Columbia international James Rodriguez launches JR10 token
It’s really difficult that you’ve heard of the JR10 token. That’s the name of Columbia’s star footballer James Rodriguez’s cryptocurrency, launched 2 days before the beginning of the World Cup and the latest in a line of peculiar football cryptocurrency crossovers.
The JR10 token, named after Rodriguez’s initials and shirt number 10, is marketed somewhat ambiguously as a way for supporters to join a “closer fan community”. Fans can buy JR10 tokens to have the chance to interact with James Rodriquez in the form of VIP tickets and “exclusive souvenirs”.
According to SelfSell, the blockchain-powered fintech platform behind the JR10 token, scoring goals and winning matches will help increase the value of the football cryptocurrency, giving investors the possibility to make a profit.
James Rodriguez football cryptocurrency: the latest step in crypto-market
The Colombian international, who is currently on loan at Bayern Munich from Real Madrid, described it as a “super cool trial”.
It’s the latest quirk of crypto-mania, with Bitcoin’s skyrocketing value drawing scores of investors and opportunists into the world of cyryptocurrencies; digital currencies built on blockchain technology. Blockchain is an open ledger, decentralised system that records transactions, such as currency transactions.
It has come under fire from some, who have warned it is easy for scammers to set up fraudulent cyryptocurrencies.
Football has met cryptocurrency before
However, it is not the first time the world of football has merged with cryptocurrency.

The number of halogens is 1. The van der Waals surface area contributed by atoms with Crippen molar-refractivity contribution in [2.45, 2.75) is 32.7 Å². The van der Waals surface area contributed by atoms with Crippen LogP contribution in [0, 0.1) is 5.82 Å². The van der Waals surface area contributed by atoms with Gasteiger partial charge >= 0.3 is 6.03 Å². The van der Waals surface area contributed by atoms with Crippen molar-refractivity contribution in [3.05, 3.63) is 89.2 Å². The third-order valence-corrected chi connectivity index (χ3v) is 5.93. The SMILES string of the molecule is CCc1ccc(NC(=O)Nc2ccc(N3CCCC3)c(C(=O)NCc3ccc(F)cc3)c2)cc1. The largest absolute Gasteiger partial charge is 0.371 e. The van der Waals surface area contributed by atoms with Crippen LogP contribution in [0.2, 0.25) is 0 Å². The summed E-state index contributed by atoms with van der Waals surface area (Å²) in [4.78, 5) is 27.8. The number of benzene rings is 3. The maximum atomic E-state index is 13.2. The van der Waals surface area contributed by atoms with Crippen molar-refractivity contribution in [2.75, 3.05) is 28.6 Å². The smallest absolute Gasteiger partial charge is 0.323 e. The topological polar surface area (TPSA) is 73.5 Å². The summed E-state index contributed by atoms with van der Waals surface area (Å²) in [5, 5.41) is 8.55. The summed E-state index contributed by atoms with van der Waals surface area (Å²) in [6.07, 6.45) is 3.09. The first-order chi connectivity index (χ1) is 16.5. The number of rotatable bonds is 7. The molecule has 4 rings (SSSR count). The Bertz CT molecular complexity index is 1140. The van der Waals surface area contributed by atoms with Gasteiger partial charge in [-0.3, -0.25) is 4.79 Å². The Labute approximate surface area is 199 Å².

In March, former Liverpool and England striker Michael Owen unveiled the “Owen Coin”, in collaboration with Global Crypto Offering Exchange. Fans can use the tokens to buy Michael Owen merchandise, make donations to charities and for personalised interactions such as streamed training sessions. The limited use for the coin led to some critics arguing that the football cryptocurrency was effectively worthless.
More commonly, footballers have been used in an ambassadorial role, rather than spearheading their own football cryptocurrency, much in the same way that footballers are used to promote more traditional products such as clothing and drinks. Retired Portugal international Luis Figo was appointed ambassador of STRYKZ, a token issued by Berlin-based Stryking Entertainment for football fans to use in not real football matches. Brazillian superstar Ronaldinho has also shown an interest in cyryptocurrencies, endorsing decentralised sports investment ecosystem SportyFi.
The cryptocurrency support isn’t just limited to players, either. Ex Portsmouth and Tottenham manager Harry Redknapp jumped on the crypto-bandwagon in October last year, tweeting that he was “proper excited” about the launch of a new cryptocurrency called electroneum.
Suspicions that Redknapp was being paid to promote the coin were quickly addressed by electroneum, who insisted that he wasn’t working for the cryptocurrency.